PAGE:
The effect of IL-12 on clinical and laboratory aspects of experimental SLE in young and aging mice

Rephael Segal, Molly Dayan*, Heidy Zinger, Beno Habut, Gene M. Shearer, Edna Mozes

*Corresponding author for this work

Research output: Contribution to journalArticlepeer-review


IL-12 plays a crucial role in a variety of immune responses that are involved in immuno-senesence and autoimmune diseases. Experimental SLE can be induced in mice by the monoclonal anti-DNA autoantibody bearing the 16/6Id. Aging mice are less susceptible to disease induction. We evaluated the in vivo effects of IL-12 on several parameters related to aging and to experimental SLE. Young (2 months) and aging (10 months) mice that were or were not immunized with the 16/6Id were treated with IL-12. IL-12 treated unimmunized BALB/c and C3H.SW mice had significant elevated levels of anti-DNA antibodies. A high percentage of these mice had glomerular immune complex deposits (ICD). IL-12 treatment resulted in significant increase of IL-1 and IFN-γ and a decrease of IL-10 production in unimmunized mice. The same IL-12 induced changes were observed in mice with experimental SLE but were less pronounced than in normal mice. In general, all the effects in SLE afflicted mice were more prominent in aging than in young mice. Treatment of mice with experimental SLE upregulated IL-1, IL-2, IFNγ and downregulated IL-10. These changes were observed in the groups of young as well as old mice. In conclusion, administration of IL-12 to aging mice reversed their Th1/Th2 cytokine profile and thus rendered them vulnerable to the induction of experimental SLE.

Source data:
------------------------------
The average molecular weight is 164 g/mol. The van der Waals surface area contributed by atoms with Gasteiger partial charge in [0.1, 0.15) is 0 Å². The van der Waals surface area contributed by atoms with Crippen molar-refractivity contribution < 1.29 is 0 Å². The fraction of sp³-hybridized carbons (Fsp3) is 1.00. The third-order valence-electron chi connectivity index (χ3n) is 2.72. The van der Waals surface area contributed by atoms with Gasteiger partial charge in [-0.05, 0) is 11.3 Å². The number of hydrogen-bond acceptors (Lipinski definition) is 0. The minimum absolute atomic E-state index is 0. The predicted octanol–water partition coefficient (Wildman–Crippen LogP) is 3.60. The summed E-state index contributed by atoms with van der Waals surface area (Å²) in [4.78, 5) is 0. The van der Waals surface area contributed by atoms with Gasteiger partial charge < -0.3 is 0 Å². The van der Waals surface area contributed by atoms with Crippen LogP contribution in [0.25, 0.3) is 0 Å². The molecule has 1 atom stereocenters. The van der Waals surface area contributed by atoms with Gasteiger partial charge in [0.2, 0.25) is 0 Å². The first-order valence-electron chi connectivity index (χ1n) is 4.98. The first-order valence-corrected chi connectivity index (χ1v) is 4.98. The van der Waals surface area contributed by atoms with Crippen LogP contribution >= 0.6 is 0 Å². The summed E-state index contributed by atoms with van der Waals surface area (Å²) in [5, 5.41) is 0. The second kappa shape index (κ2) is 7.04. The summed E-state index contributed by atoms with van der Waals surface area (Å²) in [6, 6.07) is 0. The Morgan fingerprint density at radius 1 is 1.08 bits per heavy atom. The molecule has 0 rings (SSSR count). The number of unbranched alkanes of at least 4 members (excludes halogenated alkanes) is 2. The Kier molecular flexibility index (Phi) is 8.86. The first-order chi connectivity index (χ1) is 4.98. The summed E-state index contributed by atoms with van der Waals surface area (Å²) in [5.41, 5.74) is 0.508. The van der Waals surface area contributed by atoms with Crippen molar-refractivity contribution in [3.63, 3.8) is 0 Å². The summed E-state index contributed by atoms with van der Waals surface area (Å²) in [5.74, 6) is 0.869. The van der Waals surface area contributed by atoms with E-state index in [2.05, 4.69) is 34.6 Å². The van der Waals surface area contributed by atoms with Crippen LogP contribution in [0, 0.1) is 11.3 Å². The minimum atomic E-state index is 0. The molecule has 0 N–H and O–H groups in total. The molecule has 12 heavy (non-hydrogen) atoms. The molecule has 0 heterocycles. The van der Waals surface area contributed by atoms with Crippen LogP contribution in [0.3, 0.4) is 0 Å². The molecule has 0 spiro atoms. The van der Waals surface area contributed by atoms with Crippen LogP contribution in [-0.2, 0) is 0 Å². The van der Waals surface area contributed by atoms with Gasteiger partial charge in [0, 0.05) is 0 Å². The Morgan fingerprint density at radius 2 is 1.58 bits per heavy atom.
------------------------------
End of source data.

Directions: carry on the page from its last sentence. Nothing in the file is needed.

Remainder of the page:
Original languageEnglish
Pages (from-to)661-668
Number of pages8
JournalExperimental Gerontology
Issue number6
StatePublished - 1 Jun 2003
Externally publishedYes


  • Aging
  • Cytokine profile
  • Experimental SLE
  • IL-12


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